From Shrooms to the Tomb in Edison

mushroom-tombstone

Poor Richard and Charles Hoopar. Some time in 1693, the brothers came across some mushrooms in the vicinity of Edison, New Jersey and decided to eat them. Maybe they found them in the woods and scarfed them down then and there, or maybe they consumed them in a meal prepared by a family member, but the result was the same: they died within a day of eating the mushrooms and were buried together under a ledger-style gravestone in what is today the Old Piscatawaytown Burial Ground in Edison. It was reported in Reader’s Digest as being the oldest known recorded case of mushroom poisoning in the US. The stone is still there today, though it’s not easy to read. It says:

mushroom-tombstoneSPATATERS VNDER

NEATH THIS TOMB

LIES 2 BOYES THAT

LAY IN ONE WOMB

THE ELDEST WAS FULL

12 YEARS OLD THE YON

GEST WAS V TWICE

TOLD BY EATING

MUSHROOMS FOR

FOOD RARE IN A DAYS

TIME THEY POYSEOND

WERE RICHARD HOOPAR

AND CHARLES HOOPAR

DESESED AVGVST ANNO

DOM 1693

Weird NJ reader Evelyn Williams provides a translation of the stone’s now antiquated language: “Spectators, beneath this tomb lay two brothers, aged 12 and 10 years. They died within one day of eating poisoned mushrooms. Their names were Richard and Charles Hoopar and they died in 1693.”

But what mushroom could have been the culprit in cutting the boys’ lives so short? AmericanMushrooms.com provides a likely candidate: the Death Cap, also known as Amanita Phalloides. It’s rare, but not impossible to find, under oak trees in the state. In September 1911, a number of deaths and illnesses attributed to eating the same kind of mushroom were reported in the New York Times, including the deaths of two people in Paterson. The mushrooms sprouted up after heavy rains broke a long dry spell. A fungus expert at the Bronx Botanical Gardens gave the Times a description of what he called a “Death Cup”: “…fine looking, with the cap usually white, though it is sometimes dark; the gills on the underside white, and also the stem, the ring on the upper part of it and the cup on the bulbous base from which it takes is popular name.” He added that its poison, “dissolves into the corpuscles of the blood and there is no known antidote for it.”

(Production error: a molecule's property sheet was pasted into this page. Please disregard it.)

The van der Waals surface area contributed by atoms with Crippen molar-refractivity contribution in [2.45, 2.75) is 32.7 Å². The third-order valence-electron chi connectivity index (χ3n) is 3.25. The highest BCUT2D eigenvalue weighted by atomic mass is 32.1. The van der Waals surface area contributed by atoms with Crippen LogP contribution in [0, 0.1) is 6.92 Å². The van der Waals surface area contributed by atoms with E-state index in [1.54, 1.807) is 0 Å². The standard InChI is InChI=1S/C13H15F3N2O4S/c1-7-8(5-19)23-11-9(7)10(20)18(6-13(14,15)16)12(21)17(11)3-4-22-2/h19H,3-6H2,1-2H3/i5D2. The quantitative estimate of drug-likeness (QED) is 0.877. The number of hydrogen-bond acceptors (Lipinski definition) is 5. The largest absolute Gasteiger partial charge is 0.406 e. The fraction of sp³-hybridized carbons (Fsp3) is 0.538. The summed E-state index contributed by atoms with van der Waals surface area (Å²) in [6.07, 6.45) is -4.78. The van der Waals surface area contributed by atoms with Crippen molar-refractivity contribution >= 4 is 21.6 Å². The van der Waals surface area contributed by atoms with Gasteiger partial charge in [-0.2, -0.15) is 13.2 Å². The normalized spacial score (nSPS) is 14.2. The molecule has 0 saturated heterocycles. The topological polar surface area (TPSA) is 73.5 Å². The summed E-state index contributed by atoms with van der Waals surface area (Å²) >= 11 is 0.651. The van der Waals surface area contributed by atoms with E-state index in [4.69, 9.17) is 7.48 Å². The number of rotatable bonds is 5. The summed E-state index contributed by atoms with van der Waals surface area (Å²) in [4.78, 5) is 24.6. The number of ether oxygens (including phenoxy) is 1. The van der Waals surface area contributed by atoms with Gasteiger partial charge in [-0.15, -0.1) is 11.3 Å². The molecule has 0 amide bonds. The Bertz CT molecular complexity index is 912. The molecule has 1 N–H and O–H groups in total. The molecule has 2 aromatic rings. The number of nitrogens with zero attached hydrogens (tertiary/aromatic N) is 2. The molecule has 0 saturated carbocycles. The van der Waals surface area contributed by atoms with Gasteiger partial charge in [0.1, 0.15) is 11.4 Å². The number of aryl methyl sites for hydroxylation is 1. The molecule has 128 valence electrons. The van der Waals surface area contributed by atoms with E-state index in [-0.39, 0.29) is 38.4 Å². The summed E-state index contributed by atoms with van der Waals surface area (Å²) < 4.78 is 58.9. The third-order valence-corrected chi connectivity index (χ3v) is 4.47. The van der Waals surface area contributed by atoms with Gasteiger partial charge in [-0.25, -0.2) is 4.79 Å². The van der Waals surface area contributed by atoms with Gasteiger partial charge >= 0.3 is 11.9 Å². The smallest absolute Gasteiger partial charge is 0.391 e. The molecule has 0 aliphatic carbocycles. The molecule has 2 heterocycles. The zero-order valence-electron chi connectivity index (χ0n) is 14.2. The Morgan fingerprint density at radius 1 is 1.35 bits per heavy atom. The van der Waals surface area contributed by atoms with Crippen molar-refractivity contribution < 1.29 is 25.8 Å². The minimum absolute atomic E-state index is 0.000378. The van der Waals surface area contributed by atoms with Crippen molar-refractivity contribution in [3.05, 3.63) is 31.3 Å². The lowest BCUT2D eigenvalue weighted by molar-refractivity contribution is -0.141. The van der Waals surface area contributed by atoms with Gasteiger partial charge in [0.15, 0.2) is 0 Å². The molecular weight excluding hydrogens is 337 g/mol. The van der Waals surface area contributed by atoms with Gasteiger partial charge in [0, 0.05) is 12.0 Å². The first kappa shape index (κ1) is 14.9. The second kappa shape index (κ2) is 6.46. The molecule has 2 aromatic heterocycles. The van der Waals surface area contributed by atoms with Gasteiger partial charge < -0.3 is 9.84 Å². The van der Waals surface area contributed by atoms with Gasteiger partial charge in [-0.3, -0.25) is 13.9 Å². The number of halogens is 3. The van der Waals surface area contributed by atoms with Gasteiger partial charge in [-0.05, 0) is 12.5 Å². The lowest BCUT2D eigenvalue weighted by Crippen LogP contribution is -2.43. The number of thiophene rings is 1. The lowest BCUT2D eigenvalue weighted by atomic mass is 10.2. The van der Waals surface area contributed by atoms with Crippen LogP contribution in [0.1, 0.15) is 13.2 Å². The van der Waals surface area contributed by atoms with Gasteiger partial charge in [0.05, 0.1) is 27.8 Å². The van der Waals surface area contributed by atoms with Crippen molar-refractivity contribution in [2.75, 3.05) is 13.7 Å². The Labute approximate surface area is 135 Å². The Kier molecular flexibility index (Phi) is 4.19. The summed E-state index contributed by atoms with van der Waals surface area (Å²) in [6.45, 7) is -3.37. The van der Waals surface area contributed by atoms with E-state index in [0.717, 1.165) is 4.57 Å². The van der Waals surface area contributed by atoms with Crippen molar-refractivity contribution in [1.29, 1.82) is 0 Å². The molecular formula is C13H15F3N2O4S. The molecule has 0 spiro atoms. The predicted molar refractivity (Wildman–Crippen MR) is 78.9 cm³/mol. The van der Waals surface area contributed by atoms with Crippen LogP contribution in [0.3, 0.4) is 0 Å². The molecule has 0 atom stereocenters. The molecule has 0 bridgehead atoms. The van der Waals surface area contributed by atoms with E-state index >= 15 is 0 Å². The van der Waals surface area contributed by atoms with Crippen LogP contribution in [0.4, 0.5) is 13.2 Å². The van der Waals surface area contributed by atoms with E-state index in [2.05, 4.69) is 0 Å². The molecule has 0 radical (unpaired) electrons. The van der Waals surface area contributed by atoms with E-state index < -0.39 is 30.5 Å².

An antidote of sorts would come in 1928, with the discovery of penicillin, though even now treatment must start immediately. If not, the poison destroys the liver, making a transplant the only option, which was definitely not an option for poor Richard and Charles Hoopar.

Keep Off the Poisoned Kids, Kids!

The mushroom twins are buried directly across the street from a house we lived in for about 10 years in the 1950s. We were never allowed to step a foot on the graves. For sure, a bony hand would reach up out of the ground way below and grab our feet if we dared tread on their burial plot.

When I was a child I remember sitting by an upstairs window after dark and staring out into the graveyard. Sometimes the foggy mist provided a good ground cover for the ghosts and spirits my childish imagination conjured up. If you stare at something long enough, things have a tendency to change.

It’s over 50 years ago, but that one grave stands out vividly in my mind. On the headstone is I remember reading the heartbreaking story of a brothers who died after eating poisonous mushrooms. They were buried together in one grave. I had some good nightmares after reading that marker. –Carol L. Hoffman

 The preceding article is an excerpt from Weird NJ magazine, “Your Travel Guide to New Jersey’s Local Legends and Best Kept Secrets,” which is available on newsstands throughout the state and on the web at www.WeirdNJ.com.

Grave Photo by © Mark Moran / Weird NJ